Your journey up to now
I have always been interested in the law and knew that I wanted to practise law from when I was in secondary school. I studied for my law undergraduate and master’s degrees at UCL. Whilst at university I took part in mooting and negotiation competitions organised by the Law Society. During my year on the BPTC I also mooted in the Inner Temple Lawson Moot.
I started work with LPC Law in November 2017, shortly after completing the BPTC. During the course of my studies and after I started work, I undertook mini pupillages at chancery and common law sets, which confirmed my desire to be a barrister. I had applied for pupillage in each year after starting the BPTC, and I was successful in obtaining pupillage at 9 Stone Buildings to commence later in 2022.
Your decision to join LPC Law
My first encounter with LPC Law was at a careers fair in London. I wasn’t aware of LPC Law’s work until that point, but I was intrigued by the opportunity to get advocacy experience following the BPTC. Until that point I had only had the opportunity to practise advocacy in an academic setting, although I had seen barristers in court during my mini pupillages. I decided to join LPC Law to get that crucial courtroom experience.
What is your work like now?
My current workload ranges between one to seven hearings in a day; typically I will attend either one or two small claims trials, or a larger number of shorter hearings such as mortgage possession or bankruptcy matters. My typical working week has evolved over time; when I started work at LPC Law I would be instructed on relatively short and uncomplicated hearings, I am now often instructed on more time-consuming trials and heavier applications. Throughout my time as a self-employed advocate, I have experienced no difficulty in receiving enough work to keep busy, I can’t recall a time when I was available in the diary but not allocated a hearing to attend. In my experience, the flexibility of managing my diary has meant that I’ve been able to maintain a good work/life balance. Cases are usually assigned sufficiently far in advance to ensure that I have enough time to manage reading, research, printing the papers and liaising with clients. As with all freelance advocacy-based jobs, there is always the chance that an urgent or last-minute job will arise which can necessitate longer hours.
What are your future ambitions?
My ambition was to obtain pupillage and practise at the Bar. I would consider that my experience at LPC Law has proved invaluable in achieving that goal. Without attending court on a regular basis, I would not have developed my confidence in advocacy to nearly the extent that I have done. Attending court also means that advocates can get familiar with the practicalities of how courts work and how judges make decisions.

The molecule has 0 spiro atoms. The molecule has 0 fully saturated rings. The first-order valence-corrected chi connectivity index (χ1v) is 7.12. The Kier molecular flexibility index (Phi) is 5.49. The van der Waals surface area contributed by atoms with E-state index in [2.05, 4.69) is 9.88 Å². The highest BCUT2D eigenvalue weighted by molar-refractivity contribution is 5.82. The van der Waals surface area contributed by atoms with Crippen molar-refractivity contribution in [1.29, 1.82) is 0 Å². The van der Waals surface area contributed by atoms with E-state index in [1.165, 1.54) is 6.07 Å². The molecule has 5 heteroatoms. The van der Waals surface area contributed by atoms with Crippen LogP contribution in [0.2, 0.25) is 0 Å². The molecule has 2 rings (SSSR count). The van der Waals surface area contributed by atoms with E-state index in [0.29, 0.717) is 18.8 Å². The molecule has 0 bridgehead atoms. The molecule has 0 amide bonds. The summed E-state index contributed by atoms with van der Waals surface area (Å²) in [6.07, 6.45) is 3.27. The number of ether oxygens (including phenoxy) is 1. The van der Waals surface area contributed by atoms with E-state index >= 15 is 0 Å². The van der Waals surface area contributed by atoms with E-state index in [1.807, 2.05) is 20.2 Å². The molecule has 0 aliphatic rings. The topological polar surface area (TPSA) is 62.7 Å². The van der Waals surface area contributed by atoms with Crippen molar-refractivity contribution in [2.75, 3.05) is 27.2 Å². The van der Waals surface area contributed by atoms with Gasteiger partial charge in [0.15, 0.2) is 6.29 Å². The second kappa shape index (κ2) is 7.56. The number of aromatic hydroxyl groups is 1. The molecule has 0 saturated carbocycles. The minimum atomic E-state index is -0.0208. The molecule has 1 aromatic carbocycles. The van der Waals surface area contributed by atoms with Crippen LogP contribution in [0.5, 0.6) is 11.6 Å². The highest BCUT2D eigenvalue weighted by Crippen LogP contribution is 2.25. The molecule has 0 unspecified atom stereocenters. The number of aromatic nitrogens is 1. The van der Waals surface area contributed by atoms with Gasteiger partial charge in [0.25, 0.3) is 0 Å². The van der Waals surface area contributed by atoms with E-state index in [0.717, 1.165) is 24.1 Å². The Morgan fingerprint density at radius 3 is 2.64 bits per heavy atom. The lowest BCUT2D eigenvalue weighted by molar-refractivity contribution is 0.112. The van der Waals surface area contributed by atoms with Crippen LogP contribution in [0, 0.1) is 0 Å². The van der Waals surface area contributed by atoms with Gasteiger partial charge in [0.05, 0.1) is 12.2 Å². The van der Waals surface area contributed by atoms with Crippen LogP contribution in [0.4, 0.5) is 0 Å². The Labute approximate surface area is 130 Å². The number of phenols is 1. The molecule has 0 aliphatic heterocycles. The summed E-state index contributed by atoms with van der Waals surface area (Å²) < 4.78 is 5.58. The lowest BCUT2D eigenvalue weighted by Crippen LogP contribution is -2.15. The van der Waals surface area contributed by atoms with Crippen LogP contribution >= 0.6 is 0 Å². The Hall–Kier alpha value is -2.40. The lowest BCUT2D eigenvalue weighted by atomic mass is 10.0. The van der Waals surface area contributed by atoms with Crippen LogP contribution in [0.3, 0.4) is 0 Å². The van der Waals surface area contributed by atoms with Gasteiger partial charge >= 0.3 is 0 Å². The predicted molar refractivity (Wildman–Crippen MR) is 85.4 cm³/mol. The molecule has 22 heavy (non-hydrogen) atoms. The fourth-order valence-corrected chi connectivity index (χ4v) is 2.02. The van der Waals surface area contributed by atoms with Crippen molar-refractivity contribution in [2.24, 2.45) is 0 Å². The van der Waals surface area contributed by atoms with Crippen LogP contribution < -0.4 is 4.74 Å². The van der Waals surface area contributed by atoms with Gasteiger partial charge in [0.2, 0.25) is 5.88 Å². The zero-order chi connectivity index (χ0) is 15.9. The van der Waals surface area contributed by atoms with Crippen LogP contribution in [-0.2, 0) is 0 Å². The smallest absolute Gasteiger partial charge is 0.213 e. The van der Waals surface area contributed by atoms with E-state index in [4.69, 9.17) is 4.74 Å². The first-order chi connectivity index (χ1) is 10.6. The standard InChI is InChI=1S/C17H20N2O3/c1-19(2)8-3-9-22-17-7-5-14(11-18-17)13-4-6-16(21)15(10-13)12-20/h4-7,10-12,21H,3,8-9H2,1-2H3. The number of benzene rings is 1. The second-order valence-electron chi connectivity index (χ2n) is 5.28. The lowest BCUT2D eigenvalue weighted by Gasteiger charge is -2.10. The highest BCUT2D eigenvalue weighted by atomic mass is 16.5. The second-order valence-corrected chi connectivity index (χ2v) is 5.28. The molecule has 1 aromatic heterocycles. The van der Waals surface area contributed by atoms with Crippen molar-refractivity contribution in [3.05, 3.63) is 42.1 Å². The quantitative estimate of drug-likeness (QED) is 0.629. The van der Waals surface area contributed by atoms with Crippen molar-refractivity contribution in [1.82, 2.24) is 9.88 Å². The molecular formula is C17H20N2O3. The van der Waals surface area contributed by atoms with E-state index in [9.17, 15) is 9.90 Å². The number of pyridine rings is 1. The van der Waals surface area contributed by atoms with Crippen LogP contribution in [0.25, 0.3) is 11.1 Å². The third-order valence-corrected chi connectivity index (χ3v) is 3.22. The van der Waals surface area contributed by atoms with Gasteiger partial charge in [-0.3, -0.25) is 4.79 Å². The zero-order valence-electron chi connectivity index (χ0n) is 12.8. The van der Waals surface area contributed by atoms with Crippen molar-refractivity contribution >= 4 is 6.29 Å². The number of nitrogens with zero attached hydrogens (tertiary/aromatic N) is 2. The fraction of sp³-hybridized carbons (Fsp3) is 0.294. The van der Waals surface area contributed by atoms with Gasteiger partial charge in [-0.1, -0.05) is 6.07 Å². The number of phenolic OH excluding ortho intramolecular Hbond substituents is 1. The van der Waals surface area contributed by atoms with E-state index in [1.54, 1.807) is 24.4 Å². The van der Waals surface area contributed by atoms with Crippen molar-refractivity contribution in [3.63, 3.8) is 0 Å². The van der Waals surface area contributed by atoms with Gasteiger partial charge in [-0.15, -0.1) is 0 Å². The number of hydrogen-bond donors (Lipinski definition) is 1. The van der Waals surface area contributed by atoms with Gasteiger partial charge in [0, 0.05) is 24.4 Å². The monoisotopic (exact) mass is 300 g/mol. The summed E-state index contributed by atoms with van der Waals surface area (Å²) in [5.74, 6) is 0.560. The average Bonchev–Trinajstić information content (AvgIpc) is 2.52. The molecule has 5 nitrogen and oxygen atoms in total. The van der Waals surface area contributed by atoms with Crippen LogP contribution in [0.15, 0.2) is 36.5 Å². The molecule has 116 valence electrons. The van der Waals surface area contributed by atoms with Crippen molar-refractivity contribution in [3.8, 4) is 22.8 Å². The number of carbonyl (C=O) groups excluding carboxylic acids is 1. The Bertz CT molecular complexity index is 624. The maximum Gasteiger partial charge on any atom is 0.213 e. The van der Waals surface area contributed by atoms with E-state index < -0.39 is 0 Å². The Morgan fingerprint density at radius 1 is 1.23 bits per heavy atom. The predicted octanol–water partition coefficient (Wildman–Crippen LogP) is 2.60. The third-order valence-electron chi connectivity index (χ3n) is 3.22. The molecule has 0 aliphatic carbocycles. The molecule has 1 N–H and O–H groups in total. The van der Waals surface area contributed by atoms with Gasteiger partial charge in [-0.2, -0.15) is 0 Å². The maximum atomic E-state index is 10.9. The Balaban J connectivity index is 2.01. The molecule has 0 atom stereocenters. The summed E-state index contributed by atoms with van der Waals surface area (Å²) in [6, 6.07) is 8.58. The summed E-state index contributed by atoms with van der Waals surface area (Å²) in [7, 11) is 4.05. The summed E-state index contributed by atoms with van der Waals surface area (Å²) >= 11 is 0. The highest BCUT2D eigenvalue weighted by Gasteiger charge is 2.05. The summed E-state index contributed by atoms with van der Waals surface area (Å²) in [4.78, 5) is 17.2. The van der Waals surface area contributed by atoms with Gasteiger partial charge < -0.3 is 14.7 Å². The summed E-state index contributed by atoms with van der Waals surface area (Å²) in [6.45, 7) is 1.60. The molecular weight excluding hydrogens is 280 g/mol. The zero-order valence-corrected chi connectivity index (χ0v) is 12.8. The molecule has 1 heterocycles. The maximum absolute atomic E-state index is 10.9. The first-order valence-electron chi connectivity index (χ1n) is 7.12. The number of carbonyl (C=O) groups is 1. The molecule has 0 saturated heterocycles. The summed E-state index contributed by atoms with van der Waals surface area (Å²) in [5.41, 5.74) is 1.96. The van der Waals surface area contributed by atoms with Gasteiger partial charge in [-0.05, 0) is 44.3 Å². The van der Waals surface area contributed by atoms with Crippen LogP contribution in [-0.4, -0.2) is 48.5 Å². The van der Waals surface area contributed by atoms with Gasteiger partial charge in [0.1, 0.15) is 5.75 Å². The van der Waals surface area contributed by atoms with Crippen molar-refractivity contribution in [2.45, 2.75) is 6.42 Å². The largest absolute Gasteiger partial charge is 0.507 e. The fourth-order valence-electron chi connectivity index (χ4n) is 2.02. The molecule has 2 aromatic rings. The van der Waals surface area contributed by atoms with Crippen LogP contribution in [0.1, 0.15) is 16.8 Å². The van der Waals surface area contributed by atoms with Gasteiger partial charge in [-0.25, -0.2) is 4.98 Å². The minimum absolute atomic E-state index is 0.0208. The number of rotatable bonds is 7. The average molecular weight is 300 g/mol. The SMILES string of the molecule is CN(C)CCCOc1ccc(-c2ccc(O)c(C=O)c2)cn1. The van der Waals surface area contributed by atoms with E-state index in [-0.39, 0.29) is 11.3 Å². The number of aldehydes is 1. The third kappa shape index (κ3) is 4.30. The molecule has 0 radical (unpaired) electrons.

I would say that working on a self-employed basis for LPC Law has also helped me get used to working under time pressure, which proved useful when doing pupillage interviews. For example, in my daily work I have often dealt with last-minute changes to my instructions or new points raised by defendants. By getting used to those in a real-world setting, I was better able to cope with them in pupillage interviews.
What is the culture of LPC Law?
I have worked for LPC Law as an Assistant Advocacy Manager (responsible for ensuring that advocates’ hearings take place as expected and answering their legal queries – amongst much else) and as an self-employed advocate, which was my original role. LPC Law’s offices in Greenwich are modern and spacious, with each team working as a distinct unit. I found the atmosphere in the office very professional and supportive when I made the change from advocate to Advocacy Manager.
Everyone in the team would chip-in and support me on matters as varied as a particularly thorny legal question or simply navigating an unfamiliar IT system. That same atmosphere is reflected in the assistance LPC Law provides to its advocates, primarily through the Advocacy and Diary Clerk teams, but all teams pull together to try to provide as much assistance as possible.
As a self-employed advocate life is slightly different in that I work from home and travel to courts throughout the South-East and sometimes beyond. LPC Law arranges social events for advocates to attend on a regional basis, in addition to yearly training which typically took place in London pre-pandemic. At court, there is a decent chance of running into fellow LPC Law advocates, and it can provide a good way of building up contacts with people in similar stages of their careers.
Top tips for those wanting to become a barrister/advocate
My top tip for those wanting to become a barrister or advocate would be to seek out as much experience of advocacy as you can, whether that is through attending a court case that sounds interesting, doing mini-pupillages or volunteering. In particular, I would recommend trying to get experience of everyday cases such as the work done in the Magistrates Court or County Court as that is often where advocates and barristers will start out their professional careers.
I would also strongly recommend getting involved in mooting at university and beyond. The skills used in mooting transfer very well into courtroom experience.